Israel eyes world coalition to force social media platforms to block incitement
Israel is aiming to build an international coalition to force the world’s leading social media giants to prevent their platforms from being abused to peddle incitement to terrorism.
The move, which was unveiled by Public Security Minister Gilad Erdan at Sunday’s cabinet meeting, aims at requiring Facebook, Twitter, Youtube, and other social networks to take greater responsibility for such content.
While some experts consider the idea unworkable — arguing that the terms of service of such platforms protect them from any legal threat, and that the preventative measures Erdan wants to see introduced are not possible technologically, others say a coalition pushing for change could be effective, and certainly stands more of a chance than an effort led by Israel alone.
The social media giants “make millions but claim they are not responsible for content, and that they only provide a platform,” a spokesperson for Erdan told The Times of Israel. “That is not going to wash. We are planning to put a stop to this irresponsibility, and we are going to do it as part of an international coalition that has had enough of this behavior as well.”
On Sunday, Erdan introduced the idea of building an international legal coalition to take action against social media platforms if they do not proactively prevent the use of their systems to upload videos, songs, photos, and other content that inspire would-be terrorists to pick up knives, guns, rocks, and other weapons to attack Israelis.
At the weekly cabinet meeting, Erdan presented ministers with an “index of incitement,” showing a correlation between instances of anti-Israel and anti-Semitic content posted by Palestinians, and the level of violence by Palestinians against Israelis.
Innumerable posts, videos and tweets have extolled the virtues of attacking Israelis in the ongoing terror wave, with terror groups and private individuals posting incitement, songs hailing the terrorists, and instructional videos telling them how best to attack. In several cases, attackers have posted their own messages ahead of such attacks.
Over 2,000 students filled the United Nations General Assembly on Tuesday for a conference sponsored by the Israeli mission on how best to combat a movement on many U.S. campuses calling for a boycott, divestment and sanctions campaign against Israel over its treatment of the Palestinians.
Taking place in the same hall where, 40 years ago, 72 nations voted to equate Zionism with racism, Israel’s Ambassador to the U.N. Danny Danon called the conference a “historic” event.
Separately, Palestinian Ambassador Riyad Mansour dismissed the conference as “no big deal.”
The boycott, divestment and sanctions movement seeks to ostracize Israel by lobbying corporations, artists and academic institutions to sever ties with the Jewish state. Supporters say the boycott is aimed at furthering Palestinian independence, and they have modeled their efforts on an earlier campaign against apartheid South Africa. Critics say the campaign is aimed at delegitimizing Israel itself.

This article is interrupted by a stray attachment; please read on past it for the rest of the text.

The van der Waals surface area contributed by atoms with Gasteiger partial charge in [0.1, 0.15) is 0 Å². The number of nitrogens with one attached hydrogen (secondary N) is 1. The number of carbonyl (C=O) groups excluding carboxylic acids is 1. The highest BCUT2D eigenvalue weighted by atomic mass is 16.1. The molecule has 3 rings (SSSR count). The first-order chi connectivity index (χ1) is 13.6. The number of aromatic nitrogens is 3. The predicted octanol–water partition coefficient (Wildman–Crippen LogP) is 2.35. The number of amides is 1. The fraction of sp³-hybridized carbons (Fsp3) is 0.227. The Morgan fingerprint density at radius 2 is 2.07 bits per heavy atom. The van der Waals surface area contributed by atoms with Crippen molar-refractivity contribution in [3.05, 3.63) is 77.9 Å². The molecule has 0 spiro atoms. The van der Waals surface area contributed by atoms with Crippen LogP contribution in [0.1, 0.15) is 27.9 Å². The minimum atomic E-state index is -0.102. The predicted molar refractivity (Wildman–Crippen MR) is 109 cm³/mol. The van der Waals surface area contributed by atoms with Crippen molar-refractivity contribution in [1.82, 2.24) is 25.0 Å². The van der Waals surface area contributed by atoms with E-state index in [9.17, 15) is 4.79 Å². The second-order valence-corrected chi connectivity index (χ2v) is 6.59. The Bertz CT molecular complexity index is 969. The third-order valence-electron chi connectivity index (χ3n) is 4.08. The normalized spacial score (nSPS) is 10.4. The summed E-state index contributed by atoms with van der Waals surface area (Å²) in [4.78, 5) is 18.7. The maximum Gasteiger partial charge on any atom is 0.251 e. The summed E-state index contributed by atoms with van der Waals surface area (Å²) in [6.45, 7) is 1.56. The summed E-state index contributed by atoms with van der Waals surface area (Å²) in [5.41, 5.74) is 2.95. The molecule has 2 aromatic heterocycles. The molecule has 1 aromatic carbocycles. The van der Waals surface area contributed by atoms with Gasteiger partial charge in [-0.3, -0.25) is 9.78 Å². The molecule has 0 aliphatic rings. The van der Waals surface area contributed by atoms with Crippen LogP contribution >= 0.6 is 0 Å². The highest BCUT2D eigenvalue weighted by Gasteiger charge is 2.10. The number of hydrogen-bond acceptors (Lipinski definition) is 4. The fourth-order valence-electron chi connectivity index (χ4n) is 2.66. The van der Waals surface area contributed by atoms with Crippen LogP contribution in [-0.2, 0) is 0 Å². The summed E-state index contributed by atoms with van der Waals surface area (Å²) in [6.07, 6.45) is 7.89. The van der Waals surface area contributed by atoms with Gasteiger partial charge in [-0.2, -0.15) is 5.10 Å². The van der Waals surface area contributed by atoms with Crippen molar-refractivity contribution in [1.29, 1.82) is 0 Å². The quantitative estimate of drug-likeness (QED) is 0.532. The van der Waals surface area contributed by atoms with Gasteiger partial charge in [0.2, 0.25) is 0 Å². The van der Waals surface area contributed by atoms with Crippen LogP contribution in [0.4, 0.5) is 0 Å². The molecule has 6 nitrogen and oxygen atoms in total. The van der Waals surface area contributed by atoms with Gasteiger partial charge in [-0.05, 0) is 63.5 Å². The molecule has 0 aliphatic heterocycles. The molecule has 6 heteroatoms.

“BDS is not about helping the Palestinians or bringing peace. Their only goal is to bring an end to the Jewish state. This is the reality and we won’t be afraid to say it out loud, everywhere. BDS is the true face of modern anti-Semitism,” Danon said in his opening remarks.
Danon cited a recent resolution passed by the Human Rights Council that calls on the U.N. human rights chief to set up a database of businesses operating in settlements in the West Bank and the Golan Heights as evidence that the BDS movement has spread beyond college campuses.
“With this disgraceful resolution, the U.N. crossed a red line. Can you imagine that seventy years after the Holocaust, the U.N. is creating lists to encourage the boycott of Jewish companies? This is exactly the kind of hatred that the U.N. was founded to eradicate,” Danon said.
The conference, titled “Build Bridges Not Boycotts,” united members of Jewish organizations, business people and academics to discuss strategies aimed at countering the narratives of the BDS movement. It also featured a performance by Jewish-American reggae singer Matisyahu, who had a concert in Spain cancelled over pressure from a local branch of the BDS movement. The festival later welcomed him back amid a barrage of criticism.
Gilad Skolnick, director of campus programming for the Committee for Accuracy in Middle East Reporting in America, said that on the 26 U.S. college campuses that voted on BDS resolutions last year, 12 were approved and 14 were rejected.
“So while it is a problem, BDS is often times a symptom of hatred and anti-Semitism that starts on campus so CAMERA’s strategy is to set up before that happens so that it doesn’t become an issue,” Skolnick said.
the net is tightening..
what other race and religion has its own international laws to enforce censorship of anything negative?
“Over 2,000 students filled the United Nations General Assembly on Tuesday for a conference sponsored by the Israeli mission on how best to combat a movement on many U.S. campuses calling for a boycott”
hosted at the UN eh?
“Erdan introduced the idea of building an international legal coalition to take action against social media platforms if they do not proactively prevent the use of their systems to upload videos, songs, photos, and other content that inspire would-be terrorists to pick up knives, guns, rocks, and other weapons to attack Israelis.”
so that ties in with this: